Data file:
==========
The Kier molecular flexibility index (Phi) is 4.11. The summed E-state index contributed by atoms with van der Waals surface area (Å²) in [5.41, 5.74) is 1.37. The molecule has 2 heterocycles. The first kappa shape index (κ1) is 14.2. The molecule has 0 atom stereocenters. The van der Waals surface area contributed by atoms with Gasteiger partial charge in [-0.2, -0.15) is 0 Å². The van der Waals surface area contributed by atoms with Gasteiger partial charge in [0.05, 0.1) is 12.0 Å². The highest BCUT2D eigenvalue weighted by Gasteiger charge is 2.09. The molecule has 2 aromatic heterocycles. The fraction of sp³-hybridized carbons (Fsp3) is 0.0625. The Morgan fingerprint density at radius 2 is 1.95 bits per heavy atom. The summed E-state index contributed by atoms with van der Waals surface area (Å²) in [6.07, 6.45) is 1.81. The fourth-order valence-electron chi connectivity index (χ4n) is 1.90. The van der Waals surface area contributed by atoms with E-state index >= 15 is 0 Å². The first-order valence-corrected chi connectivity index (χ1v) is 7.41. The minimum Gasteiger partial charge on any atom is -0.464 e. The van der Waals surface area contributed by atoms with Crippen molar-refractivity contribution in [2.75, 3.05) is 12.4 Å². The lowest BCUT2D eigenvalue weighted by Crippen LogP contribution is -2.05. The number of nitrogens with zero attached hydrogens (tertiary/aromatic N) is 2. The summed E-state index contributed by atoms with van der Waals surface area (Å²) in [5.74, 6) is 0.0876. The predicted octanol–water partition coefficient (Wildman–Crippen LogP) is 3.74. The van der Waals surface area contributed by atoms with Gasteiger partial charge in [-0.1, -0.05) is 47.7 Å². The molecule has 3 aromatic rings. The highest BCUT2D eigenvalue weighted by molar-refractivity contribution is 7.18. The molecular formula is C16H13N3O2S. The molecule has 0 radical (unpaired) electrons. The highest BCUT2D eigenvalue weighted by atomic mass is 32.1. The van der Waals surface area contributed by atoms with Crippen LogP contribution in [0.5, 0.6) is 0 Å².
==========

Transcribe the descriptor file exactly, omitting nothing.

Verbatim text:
The Kier molecular flexibility index (Phi) is 4.11. The summed E-state index contributed by atoms with van der Waals surface area (Å²) in [5.41, 5.74) is 1.37. The molecule has 2 heterocycles. The first kappa shape index (κ1) is 14.2. The molecule has 0 atom stereocenters. The van der Waals surface area contributed by atoms with Gasteiger partial charge in [-0.2, -0.15) is 0 Å². The van der Waals surface area contributed by atoms with Gasteiger partial charge in [0.05, 0.1) is 12.0 Å². The highest BCUT2D eigenvalue weighted by Gasteiger charge is 2.09. The molecule has 2 aromatic heterocycles. The fraction of sp³-hybridized carbons (Fsp3) is 0.0625. The Morgan fingerprint density at radius 2 is 1.95 bits per heavy atom. The summed E-state index contributed by atoms with van der Waals surface area (Å²) in [6.07, 6.45) is 1.81. The fourth-order valence-electron chi connectivity index (χ4n) is 1.90. The van der Waals surface area contributed by atoms with E-state index >= 15 is 0 Å². The first-order valence-corrected chi connectivity index (χ1v) is 7.41. The minimum Gasteiger partial charge on any atom is -0.464 e. The van der Waals surface area contributed by atoms with Crippen molar-refractivity contribution in [2.75, 3.05) is 12.4 Å². The lowest BCUT2D eigenvalue weighted by Crippen LogP contribution is -2.05. The number of nitrogens with zero attached hydrogens (tertiary/aromatic N) is 2. The summed E-state index contributed by atoms with van der Waals surface area (Å²) in [5.74, 6) is 0.0876. The predicted octanol–water partition coefficient (Wildman–Crippen LogP) is 3.74. The van der Waals surface area contributed by atoms with Gasteiger partial charge in [-0.1, -0.05) is 47.7 Å². The molecule has 3 aromatic rings. The highest BCUT2D eigenvalue weighted by molar-refractivity contribution is 7.18. The molecular formula is C16H13N3O2S. The molecule has 0 radical (unpaired) electrons. The highest BCUT2D eigenvalue weighted by atomic mass is 32.1. The van der Waals surface area contributed by atoms with Crippen LogP contribution in [0.5, 0.6) is 0 Å².